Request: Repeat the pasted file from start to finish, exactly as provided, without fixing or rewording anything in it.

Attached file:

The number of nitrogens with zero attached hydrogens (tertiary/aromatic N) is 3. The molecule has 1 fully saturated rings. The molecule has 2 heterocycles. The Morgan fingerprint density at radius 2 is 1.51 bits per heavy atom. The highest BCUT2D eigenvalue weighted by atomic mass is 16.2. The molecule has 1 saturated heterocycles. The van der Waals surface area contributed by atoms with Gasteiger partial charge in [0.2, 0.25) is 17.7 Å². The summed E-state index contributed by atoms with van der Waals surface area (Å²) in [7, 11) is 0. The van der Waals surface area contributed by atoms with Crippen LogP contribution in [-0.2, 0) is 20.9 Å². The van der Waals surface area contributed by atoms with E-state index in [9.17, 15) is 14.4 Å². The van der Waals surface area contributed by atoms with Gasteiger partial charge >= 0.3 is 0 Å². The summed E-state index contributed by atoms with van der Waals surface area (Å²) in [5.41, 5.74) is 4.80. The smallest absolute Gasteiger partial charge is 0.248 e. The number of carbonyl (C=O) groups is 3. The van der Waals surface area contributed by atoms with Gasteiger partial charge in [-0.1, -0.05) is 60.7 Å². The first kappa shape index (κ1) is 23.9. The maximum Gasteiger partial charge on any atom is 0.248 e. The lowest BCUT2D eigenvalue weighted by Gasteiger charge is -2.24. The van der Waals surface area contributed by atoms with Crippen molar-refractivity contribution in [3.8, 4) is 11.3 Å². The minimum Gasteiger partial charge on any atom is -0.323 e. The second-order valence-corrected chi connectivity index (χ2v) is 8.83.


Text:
The number of nitrogens with zero attached hydrogens (tertiary/aromatic N) is 3. The molecule has 1 fully saturated rings. The molecule has 2 heterocycles. The Morgan fingerprint density at radius 2 is 1.51 bits per heavy atom. The highest BCUT2D eigenvalue weighted by atomic mass is 16.2. The molecule has 1 saturated heterocycles. The van der Waals surface area contributed by atoms with Gasteiger partial charge in [0.2, 0.25) is 17.7 Å². The summed E-state index contributed by atoms with van der Waals surface area (Å²) in [7, 11) is 0. The van der Waals surface area contributed by atoms with Crippen LogP contribution in [-0.2, 0) is 20.9 Å². The van der Waals surface area contributed by atoms with E-state index in [9.17, 15) is 14.4 Å². The van der Waals surface area contributed by atoms with Gasteiger partial charge >= 0.3 is 0 Å². The summed E-state index contributed by atoms with van der Waals surface area (Å²) in [5.41, 5.74) is 4.80. The smallest absolute Gasteiger partial charge is 0.248 e. The number of carbonyl (C=O) groups is 3. The van der Waals surface area contributed by atoms with Gasteiger partial charge in [-0.1, -0.05) is 60.7 Å². The first kappa shape index (κ1) is 23.9. The maximum Gasteiger partial charge on any atom is 0.248 e. The lowest BCUT2D eigenvalue weighted by Gasteiger charge is -2.24. The van der Waals surface area contributed by atoms with Crippen molar-refractivity contribution in [3.8, 4) is 11.3 Å². The minimum Gasteiger partial charge on any atom is -0.323 e. The second-order valence-corrected chi connectivity index (χ2v) is 8.83.